Yout’s well established that the state of U.S. plastics recycling is dismal. But plastic waste experts, who have long cautioned that the Environmental Protection Agency’s (EPA) purported recycling rate was overestimated, now say that the country is poised for a reckoning.
In 2018, the last time the agency analyzed where the nation’s trash ends up, the plastics recycling rate came in at about 9%, meaning that more than 91% of plastics generated that year were put in a landfill or incinerated for energy. The report of the Bennington College-affiliated environmental projects Beyond Plastics and Last Beach Cleanup shows that the plastics recycling rate for 2021 is now below 5%. This cuts nearly half of the old estimate.
The U.S. recently had difficulties offloading its plastic waste to other countries, which is a key factor in the recent drop. The United State’s recycling rate—as calculated by both the EPA and the report’s authors—is the sum of its plastic waste exports plus whatever gets recycled domestically. The chart shows that exports experienced a boom, during which China took in billions of dollars of this stuff, until 2018 when it banned most imports.
China boosted U.S. recycling rates during waste trade boom from 6% in 2000 up to 9% by 2015. According to EPA data. But since 2018, no country has replaced all the slack left from China’s ban.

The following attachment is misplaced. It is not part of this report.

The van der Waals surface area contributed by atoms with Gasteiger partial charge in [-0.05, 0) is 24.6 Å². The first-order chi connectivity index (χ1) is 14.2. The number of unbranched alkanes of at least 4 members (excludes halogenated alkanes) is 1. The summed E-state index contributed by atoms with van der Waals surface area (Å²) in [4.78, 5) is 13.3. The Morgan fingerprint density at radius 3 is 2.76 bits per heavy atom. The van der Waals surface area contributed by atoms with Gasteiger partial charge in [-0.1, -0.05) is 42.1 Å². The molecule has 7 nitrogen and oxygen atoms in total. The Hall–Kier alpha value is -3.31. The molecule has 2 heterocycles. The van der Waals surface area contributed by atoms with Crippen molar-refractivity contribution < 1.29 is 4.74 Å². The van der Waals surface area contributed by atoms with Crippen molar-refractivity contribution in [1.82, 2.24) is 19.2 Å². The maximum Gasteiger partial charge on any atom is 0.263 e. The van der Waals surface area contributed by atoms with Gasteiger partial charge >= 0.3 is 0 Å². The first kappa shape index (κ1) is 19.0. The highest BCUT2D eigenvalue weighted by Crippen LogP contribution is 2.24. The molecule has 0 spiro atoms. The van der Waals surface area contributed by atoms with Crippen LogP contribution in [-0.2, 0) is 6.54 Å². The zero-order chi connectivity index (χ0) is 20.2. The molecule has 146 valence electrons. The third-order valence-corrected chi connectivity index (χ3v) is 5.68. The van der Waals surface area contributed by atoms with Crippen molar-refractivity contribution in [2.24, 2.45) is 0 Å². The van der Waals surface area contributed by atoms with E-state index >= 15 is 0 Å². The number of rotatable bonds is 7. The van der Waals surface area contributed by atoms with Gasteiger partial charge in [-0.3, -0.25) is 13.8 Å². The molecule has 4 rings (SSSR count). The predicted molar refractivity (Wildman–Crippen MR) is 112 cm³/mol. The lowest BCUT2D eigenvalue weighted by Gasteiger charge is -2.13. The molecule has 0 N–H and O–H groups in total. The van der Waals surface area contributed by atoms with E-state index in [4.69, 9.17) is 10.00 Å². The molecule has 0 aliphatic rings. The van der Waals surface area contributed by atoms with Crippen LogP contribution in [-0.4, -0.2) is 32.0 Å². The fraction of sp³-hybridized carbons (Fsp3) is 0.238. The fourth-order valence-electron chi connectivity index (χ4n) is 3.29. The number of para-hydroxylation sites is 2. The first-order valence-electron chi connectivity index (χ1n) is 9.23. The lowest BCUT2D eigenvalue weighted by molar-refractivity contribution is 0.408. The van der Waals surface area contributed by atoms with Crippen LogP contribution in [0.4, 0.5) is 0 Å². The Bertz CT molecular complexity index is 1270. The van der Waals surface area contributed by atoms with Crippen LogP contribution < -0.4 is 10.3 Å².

The researchers surmise that U.S. incineration capacity hasn’t increased and its recycling capacity has ticked up only marginally in the last three years. Meanwhile, they infer that the amount of plastic produced in the U.S. rose 2% in each of those years—a conservative estimate based on the fact that bottled water sales increase 4% a year. A greater proportion of plastic waste is ending up in landfills because there are fewer places to put it.
Jan Dell, one of the authors of the report, says the 9% figure was always inflated because China didn’t recycle many of the plastics it received from the U.S. Based on peer-reviewed research, Dell believes that China recycled less plastic than the United States. However, there’s no agreement about exactly how much. Some estimates indicate that only a third to a quarter of the plastic from China can be recycled. Furthermore, about a quarter of China’s plastic waste is mishandled, which means it is not properly buried or otherwise disposed of, and risks ending up seeping into the ground and flowing through waterways. Nonetheless, the U.S. counts all plastic exports—to China and elsewhere—as recycled because there is no accountability once waste leaves American shores, Dell explains.
A 5% recycling rate is depressingly low—particularly to consumers who diligently place plastic items with chasing arrow symbols into the blue bins under the pretense that they get a second life. And Dell says that the number may actually be lower: to provide the most conservative (and optimistic) estimate, the report’s methodology disregards pandemic influences, such as higher demand for single-use plastics, more medical waste, and disrupted sanitation programs.
Some pandemic-driven problems may be resolved in the future. But the broader, more systemic plastics crisis that’s persisted for decades will become more apparent now that it’s harder to ship it out of sight. “What this data shows is we’re getting back down to what is actually the U.S. domestic plastic recycling rate,” Dell says. “And we need to take responsibility for our own plastic waste and not schlep it off.”
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